Ethanol Jumps Versus Gasoline as Weather Threatens Corn Crop

May 13 (Bloomberg) -- On today's "Futures In Focus," Bloomberg's Alix Steel examines how the costs to blend ethanol in your tank could drive gasoline prices to $5 per gallon. He speaks on Bloomberg Television's "Market Makers."

Ethanol advanced versus gasoline as cool, wet weather in the Midwest threatened to reduce corn yields and push up costs to make the biofuel.

The spread, or price difference, tightened 10.43 cents to 15 cents a gallon, on forecasts for weather considered unfavorable for planting in the Midwest. About 34 percent of the corn crop will be used to make ethanol, the Agriculture Department said in a report on May 10.

“We’re getting a pretty decent spike in corn and that really has to do with the cooler weather,” said Dan Flynn, a trader at Price Futures Group in Chicago. “That’s probably spilling over into the ethanol.”

Denatured ethanol for June delivery jumped 6.5 cents, or 2.5 percent, to $2.671 a gallon on the Chicago Board of Trade. Futures have gained 27 percent in the past year.

Gasoline for June delivery declined 3.93 cents, or 1.4 percent, to $2.821 a gallon on the New York Mercantile Exchange. The contract covers reformulated gasoline, made to be blended with ethanol before delivery to filling stations.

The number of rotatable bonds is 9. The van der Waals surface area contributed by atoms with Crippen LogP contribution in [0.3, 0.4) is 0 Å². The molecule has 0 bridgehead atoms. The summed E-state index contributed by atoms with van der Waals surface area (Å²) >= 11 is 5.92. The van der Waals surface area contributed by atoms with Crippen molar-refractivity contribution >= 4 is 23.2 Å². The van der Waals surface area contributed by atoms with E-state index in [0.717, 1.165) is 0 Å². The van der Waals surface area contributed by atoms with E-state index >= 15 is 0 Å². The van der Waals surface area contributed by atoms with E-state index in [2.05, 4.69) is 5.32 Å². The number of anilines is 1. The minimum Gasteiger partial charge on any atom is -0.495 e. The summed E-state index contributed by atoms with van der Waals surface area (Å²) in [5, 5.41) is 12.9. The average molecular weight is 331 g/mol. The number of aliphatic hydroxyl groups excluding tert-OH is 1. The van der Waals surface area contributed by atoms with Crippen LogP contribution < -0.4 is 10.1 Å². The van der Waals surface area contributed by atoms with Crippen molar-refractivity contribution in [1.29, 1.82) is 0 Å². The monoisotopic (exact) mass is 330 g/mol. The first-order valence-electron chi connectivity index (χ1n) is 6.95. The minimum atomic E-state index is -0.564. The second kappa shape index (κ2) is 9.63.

Ethanol production averaged 843,000 barrels a day in the week ended May 3, 6 percent lower than a year earlier, as companies struggle to rebound to the levels before last summer’s drought baked corn crops and eroded returns to make the biofuel, data from the Energy Information Administration show.

Corn for July delivery increased 19.25 cents, or 3 percent, to $6.555 a bushel in Chicago. One bushel makes at least 2.75 gallons of the biofuel.

Crush Spread

The corn crush spread for July was 17 cents a gallon, compared with 18 cents on May 10 and minus 35 cents on Dec. 31. The amount doesn’t include revenue from the sale of dried distillers’ grains, a byproduct of ethanol production, which can be fed to livestock.

A 2007 energy law, as the Renewable Fuels Standard, requires U.S. refiners to use 13.8 billion gallons of ethanol this year. Compliance with the program is tracked by Renewable Identification Numbers, or RINs, certificates attached to each gallon of biofuel.

The value of corn-based ethanol RINs rose 1 percent to 78.66 cents at 4:40 p.m. New York time, data compiled by Bloomberg show. Advanced RINs (RINSEA13), which cover biodiesel and Brazilian sugarcane-based ethanol, decreased 1 percent to 91.27 cents.

Stockpiles of the biofuel have been depleted by the lower production. Inventories (DOESFETH) in the week ended May 3 fell 1.1 percent to 16.8 million barrels, the lowest since November 2011, the Energy Department’s statistical arm said in a report last week.

Ethanol-blended gasoline made up a record 97 percent of the total U.S. gasoline pool, up from 96 percent the previous week, EIA said.

In cash market trading, ethanol increased 7.5 cents to $2.875 a gallon in New York, 6.5 cents to $2.765 on the Gulf Coast, 3.5 cents to $2.80 on the West Coast and 4.5 cents to $2.70 a gallon in Chicago, data compiled by Bloomberg show.

The U.S. hasn’t imported any of the fuel since April 19, EIA data show.

Anhydrous ethanol in Sao Paulo fell 3 percent to $2.50 a gallon in the week ended May 3, according to data compiled by Bloomberg.

To contact the reporter on this story: Mario Parker in Chicago at mparker22@bloomberg.net

To contact the editor responsible for this story: Dan Stets at dstets@bloomberg.net

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